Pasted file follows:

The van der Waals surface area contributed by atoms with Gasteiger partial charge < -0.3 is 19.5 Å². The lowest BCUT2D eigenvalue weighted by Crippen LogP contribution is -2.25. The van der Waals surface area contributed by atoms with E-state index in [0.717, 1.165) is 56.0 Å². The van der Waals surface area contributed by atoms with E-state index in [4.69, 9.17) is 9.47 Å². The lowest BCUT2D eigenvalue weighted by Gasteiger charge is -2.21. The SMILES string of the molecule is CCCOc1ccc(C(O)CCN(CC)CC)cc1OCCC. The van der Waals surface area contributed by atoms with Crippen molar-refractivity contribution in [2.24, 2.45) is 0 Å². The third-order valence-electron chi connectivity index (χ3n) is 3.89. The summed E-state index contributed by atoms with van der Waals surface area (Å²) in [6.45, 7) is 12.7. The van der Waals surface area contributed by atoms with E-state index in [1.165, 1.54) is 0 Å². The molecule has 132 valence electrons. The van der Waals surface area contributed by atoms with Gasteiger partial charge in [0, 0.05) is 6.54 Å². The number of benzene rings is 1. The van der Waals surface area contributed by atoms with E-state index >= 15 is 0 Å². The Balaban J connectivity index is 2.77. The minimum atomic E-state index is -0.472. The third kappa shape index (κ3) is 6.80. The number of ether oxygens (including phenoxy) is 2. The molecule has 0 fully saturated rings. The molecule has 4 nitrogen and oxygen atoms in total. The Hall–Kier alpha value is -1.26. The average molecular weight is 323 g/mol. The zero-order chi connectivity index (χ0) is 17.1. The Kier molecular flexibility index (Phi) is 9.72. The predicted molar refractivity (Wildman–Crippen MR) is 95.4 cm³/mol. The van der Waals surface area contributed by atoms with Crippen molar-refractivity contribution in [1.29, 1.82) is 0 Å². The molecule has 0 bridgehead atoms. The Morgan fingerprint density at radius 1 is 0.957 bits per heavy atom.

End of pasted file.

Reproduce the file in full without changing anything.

The van der Waals surface area contributed by atoms with Gasteiger partial charge < -0.3 is 19.5 Å². The lowest BCUT2D eigenvalue weighted by Crippen LogP contribution is -2.25. The van der Waals surface area contributed by atoms with E-state index in [0.717, 1.165) is 56.0 Å². The van der Waals surface area contributed by atoms with E-state index in [4.69, 9.17) is 9.47 Å². The lowest BCUT2D eigenvalue weighted by Gasteiger charge is -2.21. The SMILES string of the molecule is CCCOc1ccc(C(O)CCN(CC)CC)cc1OCCC. The van der Waals surface area contributed by atoms with Crippen molar-refractivity contribution in [2.24, 2.45) is 0 Å². The third-order valence-electron chi connectivity index (χ3n) is 3.89. The summed E-state index contributed by atoms with van der Waals surface area (Å²) in [6.45, 7) is 12.7. The van der Waals surface area contributed by atoms with E-state index in [1.165, 1.54) is 0 Å². The molecule has 132 valence electrons. The van der Waals surface area contributed by atoms with Gasteiger partial charge in [0, 0.05) is 6.54 Å². The number of benzene rings is 1. The van der Waals surface area contributed by atoms with E-state index >= 15 is 0 Å². The Balaban J connectivity index is 2.77. The minimum atomic E-state index is -0.472. The third kappa shape index (κ3) is 6.80. The number of ether oxygens (including phenoxy) is 2. The molecule has 0 fully saturated rings. The molecule has 4 nitrogen and oxygen atoms in total. The Hall–Kier alpha value is -1.26. The average molecular weight is 323 g/mol. The zero-order chi connectivity index (χ0) is 17.1. The Kier molecular flexibility index (Phi) is 9.72. The predicted molar refractivity (Wildman–Crippen MR) is 95.4 cm³/mol. The van der Waals surface area contributed by atoms with Crippen molar-refractivity contribution in [1.29, 1.82) is 0 Å². The molecule has 0 bridgehead atoms. The Morgan fingerprint density at radius 1 is 0.957 bits per heavy atom.